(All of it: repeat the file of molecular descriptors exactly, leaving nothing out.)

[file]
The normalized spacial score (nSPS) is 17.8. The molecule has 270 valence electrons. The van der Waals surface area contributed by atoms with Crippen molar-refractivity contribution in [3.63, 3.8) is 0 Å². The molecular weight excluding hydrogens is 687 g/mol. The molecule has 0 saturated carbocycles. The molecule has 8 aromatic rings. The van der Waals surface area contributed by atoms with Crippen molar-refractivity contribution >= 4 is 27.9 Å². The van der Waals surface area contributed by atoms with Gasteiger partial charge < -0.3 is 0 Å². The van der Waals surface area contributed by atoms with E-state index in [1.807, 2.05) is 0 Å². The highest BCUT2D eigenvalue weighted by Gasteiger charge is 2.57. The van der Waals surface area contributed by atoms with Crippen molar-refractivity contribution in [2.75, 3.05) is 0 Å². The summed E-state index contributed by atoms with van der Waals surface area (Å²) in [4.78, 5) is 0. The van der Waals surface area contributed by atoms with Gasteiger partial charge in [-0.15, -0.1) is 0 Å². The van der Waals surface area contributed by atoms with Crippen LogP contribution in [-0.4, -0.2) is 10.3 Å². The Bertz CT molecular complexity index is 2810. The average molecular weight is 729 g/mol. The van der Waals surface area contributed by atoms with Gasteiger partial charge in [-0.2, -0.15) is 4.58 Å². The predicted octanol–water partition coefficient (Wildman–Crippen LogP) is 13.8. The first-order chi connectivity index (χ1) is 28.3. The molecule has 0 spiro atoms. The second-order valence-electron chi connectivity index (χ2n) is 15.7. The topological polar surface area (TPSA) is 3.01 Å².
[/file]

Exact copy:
The normalized spacial score (nSPS) is 17.8. The molecule has 270 valence electrons. The van der Waals surface area contributed by atoms with Crippen molar-refractivity contribution in [3.63, 3.8) is 0 Å². The molecular weight excluding hydrogens is 687 g/mol. The molecule has 0 saturated carbocycles. The molecule has 8 aromatic rings. The van der Waals surface area contributed by atoms with Crippen molar-refractivity contribution >= 4 is 27.9 Å². The van der Waals surface area contributed by atoms with Gasteiger partial charge < -0.3 is 0 Å². The van der Waals surface area contributed by atoms with E-state index in [1.807, 2.05) is 0 Å². The highest BCUT2D eigenvalue weighted by Gasteiger charge is 2.57. The van der Waals surface area contributed by atoms with Crippen molar-refractivity contribution in [2.75, 3.05) is 0 Å². The summed E-state index contributed by atoms with van der Waals surface area (Å²) in [4.78, 5) is 0. The van der Waals surface area contributed by atoms with Gasteiger partial charge in [-0.15, -0.1) is 0 Å². The van der Waals surface area contributed by atoms with Crippen LogP contribution in [-0.4, -0.2) is 10.3 Å². The Bertz CT molecular complexity index is 2810. The average molecular weight is 729 g/mol. The van der Waals surface area contributed by atoms with Gasteiger partial charge in [-0.2, -0.15) is 4.58 Å². The predicted octanol–water partition coefficient (Wildman–Crippen LogP) is 13.8. The first-order chi connectivity index (χ1) is 28.3. The molecule has 0 spiro atoms. The second-order valence-electron chi connectivity index (χ2n) is 15.7. The topological polar surface area (TPSA) is 3.01 Å².